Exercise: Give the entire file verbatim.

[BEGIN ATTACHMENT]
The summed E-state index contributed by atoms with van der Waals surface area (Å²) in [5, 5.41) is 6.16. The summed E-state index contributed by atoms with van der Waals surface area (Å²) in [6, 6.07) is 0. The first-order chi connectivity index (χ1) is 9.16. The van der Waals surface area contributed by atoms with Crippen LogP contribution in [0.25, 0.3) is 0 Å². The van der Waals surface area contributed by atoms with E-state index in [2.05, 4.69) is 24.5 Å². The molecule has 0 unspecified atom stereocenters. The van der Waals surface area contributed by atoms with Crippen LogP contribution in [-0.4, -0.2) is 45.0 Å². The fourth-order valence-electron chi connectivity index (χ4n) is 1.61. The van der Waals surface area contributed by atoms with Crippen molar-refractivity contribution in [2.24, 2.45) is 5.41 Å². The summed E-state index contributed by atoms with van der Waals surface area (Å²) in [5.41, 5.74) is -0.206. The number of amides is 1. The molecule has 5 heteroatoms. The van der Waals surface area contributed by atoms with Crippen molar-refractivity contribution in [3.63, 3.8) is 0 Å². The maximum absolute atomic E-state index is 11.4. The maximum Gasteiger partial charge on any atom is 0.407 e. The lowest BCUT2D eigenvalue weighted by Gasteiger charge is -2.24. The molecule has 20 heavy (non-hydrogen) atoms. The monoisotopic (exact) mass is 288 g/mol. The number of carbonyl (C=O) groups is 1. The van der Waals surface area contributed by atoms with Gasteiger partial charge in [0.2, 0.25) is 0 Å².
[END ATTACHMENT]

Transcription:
The summed E-state index contributed by atoms with van der Waals surface area (Å²) in [5, 5.41) is 6.16. The summed E-state index contributed by atoms with van der Waals surface area (Å²) in [6, 6.07) is 0. The first-order chi connectivity index (χ1) is 9.16. The van der Waals surface area contributed by atoms with Crippen LogP contribution in [0.25, 0.3) is 0 Å². The van der Waals surface area contributed by atoms with E-state index in [2.05, 4.69) is 24.5 Å². The molecule has 0 unspecified atom stereocenters. The van der Waals surface area contributed by atoms with Crippen LogP contribution in [-0.4, -0.2) is 45.0 Å². The fourth-order valence-electron chi connectivity index (χ4n) is 1.61. The van der Waals surface area contributed by atoms with Crippen molar-refractivity contribution in [2.24, 2.45) is 5.41 Å². The summed E-state index contributed by atoms with van der Waals surface area (Å²) in [5.41, 5.74) is -0.206. The number of amides is 1. The molecule has 5 heteroatoms. The van der Waals surface area contributed by atoms with Crippen molar-refractivity contribution in [3.63, 3.8) is 0 Å². The maximum absolute atomic E-state index is 11.4. The maximum Gasteiger partial charge on any atom is 0.407 e. The lowest BCUT2D eigenvalue weighted by Gasteiger charge is -2.24. The molecule has 20 heavy (non-hydrogen) atoms. The monoisotopic (exact) mass is 288 g/mol. The number of carbonyl (C=O) groups is 1. The van der Waals surface area contributed by atoms with Gasteiger partial charge in [0.2, 0.25) is 0 Å².